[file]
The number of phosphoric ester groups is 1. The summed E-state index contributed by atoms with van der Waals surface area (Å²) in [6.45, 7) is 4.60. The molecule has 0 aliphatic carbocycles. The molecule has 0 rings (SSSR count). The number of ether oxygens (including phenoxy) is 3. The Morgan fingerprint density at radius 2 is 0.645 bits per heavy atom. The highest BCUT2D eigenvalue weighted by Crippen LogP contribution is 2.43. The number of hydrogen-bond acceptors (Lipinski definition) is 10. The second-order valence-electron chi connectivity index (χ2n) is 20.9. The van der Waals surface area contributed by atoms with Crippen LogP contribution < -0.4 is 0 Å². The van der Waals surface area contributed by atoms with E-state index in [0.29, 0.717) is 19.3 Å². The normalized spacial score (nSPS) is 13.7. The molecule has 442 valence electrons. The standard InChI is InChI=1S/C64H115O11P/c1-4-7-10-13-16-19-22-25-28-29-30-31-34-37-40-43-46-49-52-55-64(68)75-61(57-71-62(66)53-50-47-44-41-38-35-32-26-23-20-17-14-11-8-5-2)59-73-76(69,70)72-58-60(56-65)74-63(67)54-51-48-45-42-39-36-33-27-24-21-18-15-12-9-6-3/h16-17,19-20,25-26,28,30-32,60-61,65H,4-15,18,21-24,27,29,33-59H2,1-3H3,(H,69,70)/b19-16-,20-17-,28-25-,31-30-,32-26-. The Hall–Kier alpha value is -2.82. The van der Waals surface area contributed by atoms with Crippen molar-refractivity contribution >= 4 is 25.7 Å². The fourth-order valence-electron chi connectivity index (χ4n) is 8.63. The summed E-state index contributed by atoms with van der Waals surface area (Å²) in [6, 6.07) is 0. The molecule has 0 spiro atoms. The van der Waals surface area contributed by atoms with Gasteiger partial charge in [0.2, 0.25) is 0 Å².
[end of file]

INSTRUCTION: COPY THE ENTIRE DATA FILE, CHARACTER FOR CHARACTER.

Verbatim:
The number of phosphoric ester groups is 1. The summed E-state index contributed by atoms with van der Waals surface area (Å²) in [6.45, 7) is 4.60. The molecule has 0 aliphatic carbocycles. The molecule has 0 rings (SSSR count). The number of ether oxygens (including phenoxy) is 3. The Morgan fingerprint density at radius 2 is 0.645 bits per heavy atom. The highest BCUT2D eigenvalue weighted by Crippen LogP contribution is 2.43. The number of hydrogen-bond acceptors (Lipinski definition) is 10. The second-order valence-electron chi connectivity index (χ2n) is 20.9. The van der Waals surface area contributed by atoms with Crippen LogP contribution < -0.4 is 0 Å². The van der Waals surface area contributed by atoms with E-state index in [0.29, 0.717) is 19.3 Å². The normalized spacial score (nSPS) is 13.7. The molecule has 442 valence electrons. The standard InChI is InChI=1S/C64H115O11P/c1-4-7-10-13-16-19-22-25-28-29-30-31-34-37-40-43-46-49-52-55-64(68)75-61(57-71-62(66)53-50-47-44-41-38-35-32-26-23-20-17-14-11-8-5-2)59-73-76(69,70)72-58-60(56-65)74-63(67)54-51-48-45-42-39-36-33-27-24-21-18-15-12-9-6-3/h16-17,19-20,25-26,28,30-32,60-61,65H,4-15,18,21-24,27,29,33-59H2,1-3H3,(H,69,70)/b19-16-,20-17-,28-25-,31-30-,32-26-. The Hall–Kier alpha value is -2.82. The van der Waals surface area contributed by atoms with Crippen molar-refractivity contribution >= 4 is 25.7 Å². The fourth-order valence-electron chi connectivity index (χ4n) is 8.63. The summed E-state index contributed by atoms with van der Waals surface area (Å²) in [6, 6.07) is 0. The molecule has 0 spiro atoms. The van der Waals surface area contributed by atoms with Gasteiger partial charge in [0.2, 0.25) is 0 Å².